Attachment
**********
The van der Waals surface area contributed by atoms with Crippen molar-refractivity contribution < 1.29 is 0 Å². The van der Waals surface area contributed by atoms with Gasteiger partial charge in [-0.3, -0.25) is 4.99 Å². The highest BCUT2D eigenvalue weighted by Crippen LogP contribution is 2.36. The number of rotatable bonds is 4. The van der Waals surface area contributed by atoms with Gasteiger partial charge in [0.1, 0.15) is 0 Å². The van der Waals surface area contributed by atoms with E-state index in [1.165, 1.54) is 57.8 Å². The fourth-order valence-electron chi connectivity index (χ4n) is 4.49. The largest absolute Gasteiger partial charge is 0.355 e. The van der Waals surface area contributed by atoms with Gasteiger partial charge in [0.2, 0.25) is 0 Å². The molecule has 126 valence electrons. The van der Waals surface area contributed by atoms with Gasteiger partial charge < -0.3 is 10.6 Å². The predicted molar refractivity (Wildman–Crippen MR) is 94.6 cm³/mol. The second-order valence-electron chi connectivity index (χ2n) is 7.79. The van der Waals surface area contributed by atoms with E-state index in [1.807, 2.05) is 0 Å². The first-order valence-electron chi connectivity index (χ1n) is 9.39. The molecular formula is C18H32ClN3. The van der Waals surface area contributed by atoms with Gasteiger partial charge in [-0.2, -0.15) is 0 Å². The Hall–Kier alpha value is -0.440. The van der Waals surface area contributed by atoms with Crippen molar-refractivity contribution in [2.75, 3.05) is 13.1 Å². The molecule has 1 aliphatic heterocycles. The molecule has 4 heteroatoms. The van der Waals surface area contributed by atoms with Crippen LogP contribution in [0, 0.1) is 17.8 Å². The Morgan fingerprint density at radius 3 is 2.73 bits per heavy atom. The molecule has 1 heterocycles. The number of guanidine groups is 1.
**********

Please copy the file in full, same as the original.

The van der Waals surface area contributed by atoms with Crippen molar-refractivity contribution < 1.29 is 0 Å². The van der Waals surface area contributed by atoms with Gasteiger partial charge in [-0.3, -0.25) is 4.99 Å². The highest BCUT2D eigenvalue weighted by Crippen LogP contribution is 2.36. The number of rotatable bonds is 4. The van der Waals surface area contributed by atoms with Gasteiger partial charge in [0.1, 0.15) is 0 Å². The van der Waals surface area contributed by atoms with E-state index in [1.165, 1.54) is 57.8 Å². The fourth-order valence-electron chi connectivity index (χ4n) is 4.49. The largest absolute Gasteiger partial charge is 0.355 e. The van der Waals surface area contributed by atoms with Gasteiger partial charge in [0.2, 0.25) is 0 Å². The molecule has 126 valence electrons. The van der Waals surface area contributed by atoms with Gasteiger partial charge < -0.3 is 10.6 Å². The predicted molar refractivity (Wildman–Crippen MR) is 94.6 cm³/mol. The second-order valence-electron chi connectivity index (χ2n) is 7.79. The van der Waals surface area contributed by atoms with E-state index in [1.807, 2.05) is 0 Å². The first-order valence-electron chi connectivity index (χ1n) is 9.39. The molecular formula is C18H32ClN3. The van der Waals surface area contributed by atoms with Gasteiger partial charge in [-0.2, -0.15) is 0 Å². The Hall–Kier alpha value is -0.440. The van der Waals surface area contributed by atoms with Crippen molar-refractivity contribution in [2.75, 3.05) is 13.1 Å². The molecule has 1 aliphatic heterocycles. The molecule has 4 heteroatoms. The van der Waals surface area contributed by atoms with Crippen LogP contribution in [0, 0.1) is 17.8 Å². The Morgan fingerprint density at radius 3 is 2.73 bits per heavy atom. The molecule has 1 heterocycles. The number of guanidine groups is 1.